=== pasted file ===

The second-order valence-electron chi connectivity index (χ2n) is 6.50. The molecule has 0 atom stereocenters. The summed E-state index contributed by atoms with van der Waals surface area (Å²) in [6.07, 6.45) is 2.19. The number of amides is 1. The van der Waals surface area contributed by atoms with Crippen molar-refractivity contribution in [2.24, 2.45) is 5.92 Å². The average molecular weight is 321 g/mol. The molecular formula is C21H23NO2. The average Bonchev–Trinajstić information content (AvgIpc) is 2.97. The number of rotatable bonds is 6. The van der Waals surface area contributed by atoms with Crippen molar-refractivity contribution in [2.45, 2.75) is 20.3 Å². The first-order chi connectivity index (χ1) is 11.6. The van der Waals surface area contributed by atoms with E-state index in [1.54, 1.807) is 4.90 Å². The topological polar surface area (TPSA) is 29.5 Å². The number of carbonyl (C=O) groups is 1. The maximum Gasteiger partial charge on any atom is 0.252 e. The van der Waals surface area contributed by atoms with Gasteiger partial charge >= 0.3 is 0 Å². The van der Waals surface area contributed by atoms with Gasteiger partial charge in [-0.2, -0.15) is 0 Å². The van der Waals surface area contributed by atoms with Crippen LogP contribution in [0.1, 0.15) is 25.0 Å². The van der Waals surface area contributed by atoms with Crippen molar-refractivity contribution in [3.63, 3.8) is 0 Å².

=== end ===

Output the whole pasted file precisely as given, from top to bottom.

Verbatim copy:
The second-order valence-electron chi connectivity index (χ2n) is 6.50. The molecule has 0 atom stereocenters. The summed E-state index contributed by atoms with van der Waals surface area (Å²) in [6.07, 6.45) is 2.19. The number of amides is 1. The van der Waals surface area contributed by atoms with Crippen molar-refractivity contribution in [2.24, 2.45) is 5.92 Å². The average molecular weight is 321 g/mol. The molecular formula is C21H23NO2. The average Bonchev–Trinajstić information content (AvgIpc) is 2.97. The number of rotatable bonds is 6. The van der Waals surface area contributed by atoms with Crippen molar-refractivity contribution in [2.45, 2.75) is 20.3 Å². The first-order chi connectivity index (χ1) is 11.6. The van der Waals surface area contributed by atoms with E-state index in [1.54, 1.807) is 4.90 Å². The topological polar surface area (TPSA) is 29.5 Å². The number of carbonyl (C=O) groups is 1. The maximum Gasteiger partial charge on any atom is 0.252 e. The van der Waals surface area contributed by atoms with Gasteiger partial charge >= 0.3 is 0 Å². The van der Waals surface area contributed by atoms with Gasteiger partial charge in [-0.2, -0.15) is 0 Å². The van der Waals surface area contributed by atoms with Crippen LogP contribution in [0.1, 0.15) is 25.0 Å². The van der Waals surface area contributed by atoms with Crippen molar-refractivity contribution in [3.63, 3.8) is 0 Å².